Steph> I was never a kid with a very defined view of what they wanted to be. All the aptitude tests always said I could be anything, which was noble but not very helpful. At one stage, I was dead set on becoming a forensic pathologist – I realised quickly that I was way too squeamish for that. I feel like fear of blood and guts would have been a terrible handicap for a forensic pathologist. I do love a good puzzle though and I find Chemistry incredibly satisfying, so I would seek out a career that combines those two things.

LBB> You’re now a creative director at Grey and you started out as a copywriter. How did you find the transition from copywriting to a senior leadership role? 

Steph> Despite having all the awards in the world, it took me a really long time to believe that I was ready for a management role. I guess my focus has always been on the work itself. I still think the work is what matters, because the work will get you where you want to be. Having said that, I’ve found the transition into a leadership role profoundly rewarding. I love seeing the growth in my teams and being able to impart my knowledge and experience on others has been very fulfilling. It’s probably the best ROI one can wish for. Who knew I had such strong maternal instincts? I have discovered a whole new part of myself and I’m grateful for that.

LBB> As a highly successful woman in an industry that’s still seen as male-dominated, do you feel a responsibility to create space for other women? 

Steph> I can honestly say that I am where I am today because of other women; women who saw my potential and talents and took the time to nurture them. I hope that I can return the favour and  inspire young female creatives by showing them that we can absolutely hold our own on the awards stage. So, when I work with young women, the focus is very much on honing their creative skills as that is where all their confidence, self-belief and empowerment will come from. Fact.

LBB> Which pieces of work are you most proud to have worked on and why?

Steph> The piece that I’m most proud of is without a doubt ‘Selinah’ for the Topsy Foundation. Every now and again you get to work on something really meaningful. This ad changed lives. Mine included. I won’t go into it now, but we set out to heal her and she ended up healing me. I can honestly say that I am a better person for having met this incredibly sick but profoundly brave woman. It really was a once in a lifetime experience.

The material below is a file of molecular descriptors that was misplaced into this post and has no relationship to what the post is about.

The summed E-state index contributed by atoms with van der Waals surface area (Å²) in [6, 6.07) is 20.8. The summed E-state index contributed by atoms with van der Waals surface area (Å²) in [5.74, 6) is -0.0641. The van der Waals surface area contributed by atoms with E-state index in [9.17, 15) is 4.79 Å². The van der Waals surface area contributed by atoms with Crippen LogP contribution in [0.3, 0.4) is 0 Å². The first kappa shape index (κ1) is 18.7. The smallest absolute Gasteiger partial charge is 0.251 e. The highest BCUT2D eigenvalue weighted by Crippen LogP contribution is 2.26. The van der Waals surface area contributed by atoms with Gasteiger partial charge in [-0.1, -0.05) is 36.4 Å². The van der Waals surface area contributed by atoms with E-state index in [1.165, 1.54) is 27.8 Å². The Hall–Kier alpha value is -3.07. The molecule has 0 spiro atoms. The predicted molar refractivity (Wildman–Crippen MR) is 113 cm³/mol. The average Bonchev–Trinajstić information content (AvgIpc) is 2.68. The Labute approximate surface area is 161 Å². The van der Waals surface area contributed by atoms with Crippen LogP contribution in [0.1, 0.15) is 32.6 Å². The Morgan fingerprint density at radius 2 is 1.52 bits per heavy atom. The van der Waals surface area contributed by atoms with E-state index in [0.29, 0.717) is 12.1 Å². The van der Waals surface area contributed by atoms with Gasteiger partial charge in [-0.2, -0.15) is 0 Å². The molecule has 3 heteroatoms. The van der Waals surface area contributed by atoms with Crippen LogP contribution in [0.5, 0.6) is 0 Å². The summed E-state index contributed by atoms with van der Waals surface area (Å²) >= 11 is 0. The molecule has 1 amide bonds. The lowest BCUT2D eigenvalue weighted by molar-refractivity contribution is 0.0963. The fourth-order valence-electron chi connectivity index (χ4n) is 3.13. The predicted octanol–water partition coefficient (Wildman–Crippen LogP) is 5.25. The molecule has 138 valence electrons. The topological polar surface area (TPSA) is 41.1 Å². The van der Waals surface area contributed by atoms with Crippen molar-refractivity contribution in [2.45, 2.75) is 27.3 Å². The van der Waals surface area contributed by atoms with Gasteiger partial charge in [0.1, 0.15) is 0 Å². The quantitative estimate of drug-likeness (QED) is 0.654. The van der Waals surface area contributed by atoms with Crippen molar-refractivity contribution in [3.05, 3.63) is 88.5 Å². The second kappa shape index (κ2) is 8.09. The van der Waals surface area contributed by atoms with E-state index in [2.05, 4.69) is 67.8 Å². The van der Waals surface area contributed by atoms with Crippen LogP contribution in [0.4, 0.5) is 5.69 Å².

The hardest thing I’ve ever had to pull together was Huggies: The World’s First Baby Marathon.Making it was hell, but people really loved it and it broke new ground for the category. Framing nappies as ‘athleisure-wear’ did wonders for the brand and they saw record sales as a result. 

LBB> How does your background influence and inspire the work you do today? Where do you find your inspiration? 

Steph> As South Africans, our resources are pretty limited. But this forces us to be even more inventive and audacious. My inspiration comes from the young black teams that work for me. To see these young people, who grew up with nothing, express themselves and their experiences with such confidence and flair and creativity is truly exciting. Also, South African Twitter is a wonderful place. We are a funny, scrappy nation with an over developed wit and sense of humour. I think it is our superpower and yes, a coping mechanism, because life can get quite challenging here.

LBB> Where and which markets do you think creatives should be looking to for new and exciting ideas? 

Steph> As the economic fallout of the pandemic continues and our budgets shrink, I think we will all benefit from looking to South American work. Although they have limited funds the work is always audacious and fresh and they still manage to pull it off at scale.

LBB> Finally, what’s the best piece of advice you’ve been given in your career so far? 

Steph> One of the biggest lessons and challenges for me is not to tie my self-worth to accolades and awards. Awards are important and it’s bloody nice to win. But there will be peaks and there will be valleys, times of plenty and times of none. It’s how we navigate these ups and downs that is important. I fail at this a lot and have to remind myself of this all the time.